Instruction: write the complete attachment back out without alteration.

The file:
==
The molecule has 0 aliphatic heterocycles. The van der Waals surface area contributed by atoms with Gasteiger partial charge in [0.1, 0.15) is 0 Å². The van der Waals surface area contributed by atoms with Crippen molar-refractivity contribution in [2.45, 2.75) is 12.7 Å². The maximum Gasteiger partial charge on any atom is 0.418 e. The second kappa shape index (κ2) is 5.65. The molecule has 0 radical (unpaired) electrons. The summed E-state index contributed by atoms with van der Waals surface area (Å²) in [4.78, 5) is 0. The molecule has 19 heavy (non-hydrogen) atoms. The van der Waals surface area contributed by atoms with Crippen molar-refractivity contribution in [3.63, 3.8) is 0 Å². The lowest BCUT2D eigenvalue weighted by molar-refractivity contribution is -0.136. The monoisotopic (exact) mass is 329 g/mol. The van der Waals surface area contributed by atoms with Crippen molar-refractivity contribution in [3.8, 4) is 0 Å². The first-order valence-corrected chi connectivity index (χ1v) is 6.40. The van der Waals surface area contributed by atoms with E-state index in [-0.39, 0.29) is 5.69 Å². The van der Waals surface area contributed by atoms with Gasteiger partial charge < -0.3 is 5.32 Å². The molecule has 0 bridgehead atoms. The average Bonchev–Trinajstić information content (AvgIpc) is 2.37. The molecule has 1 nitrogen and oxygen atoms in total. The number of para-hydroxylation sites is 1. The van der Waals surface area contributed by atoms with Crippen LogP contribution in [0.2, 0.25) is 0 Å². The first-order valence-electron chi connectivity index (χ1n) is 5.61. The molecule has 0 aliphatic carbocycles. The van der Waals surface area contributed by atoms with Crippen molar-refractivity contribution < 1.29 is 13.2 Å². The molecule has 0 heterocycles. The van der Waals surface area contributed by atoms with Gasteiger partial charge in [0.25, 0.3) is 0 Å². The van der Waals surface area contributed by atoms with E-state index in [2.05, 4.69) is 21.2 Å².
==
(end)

The molecule has 0 aliphatic heterocycles. The van der Waals surface area contributed by atoms with Gasteiger partial charge in [0.1, 0.15) is 0 Å². The van der Waals surface area contributed by atoms with Crippen molar-refractivity contribution in [2.45, 2.75) is 12.7 Å². The maximum Gasteiger partial charge on any atom is 0.418 e. The second kappa shape index (κ2) is 5.65. The molecule has 0 radical (unpaired) electrons. The summed E-state index contributed by atoms with van der Waals surface area (Å²) in [4.78, 5) is 0. The molecule has 19 heavy (non-hydrogen) atoms. The van der Waals surface area contributed by atoms with Crippen molar-refractivity contribution in [3.63, 3.8) is 0 Å². The lowest BCUT2D eigenvalue weighted by molar-refractivity contribution is -0.136. The monoisotopic (exact) mass is 329 g/mol. The van der Waals surface area contributed by atoms with Crippen molar-refractivity contribution in [3.8, 4) is 0 Å². The first-order valence-corrected chi connectivity index (χ1v) is 6.40. The van der Waals surface area contributed by atoms with E-state index in [-0.39, 0.29) is 5.69 Å². The van der Waals surface area contributed by atoms with Gasteiger partial charge < -0.3 is 5.32 Å². The molecule has 0 bridgehead atoms. The average Bonchev–Trinajstić information content (AvgIpc) is 2.37. The molecule has 1 nitrogen and oxygen atoms in total. The number of para-hydroxylation sites is 1. The van der Waals surface area contributed by atoms with Crippen LogP contribution in [0.2, 0.25) is 0 Å². The first-order valence-electron chi connectivity index (χ1n) is 5.61. The molecule has 0 aliphatic carbocycles. The van der Waals surface area contributed by atoms with Crippen molar-refractivity contribution < 1.29 is 13.2 Å². The molecule has 0 heterocycles. The van der Waals surface area contributed by atoms with Gasteiger partial charge in [0.25, 0.3) is 0 Å². The van der Waals surface area contributed by atoms with E-state index in [2.05, 4.69) is 21.2 Å².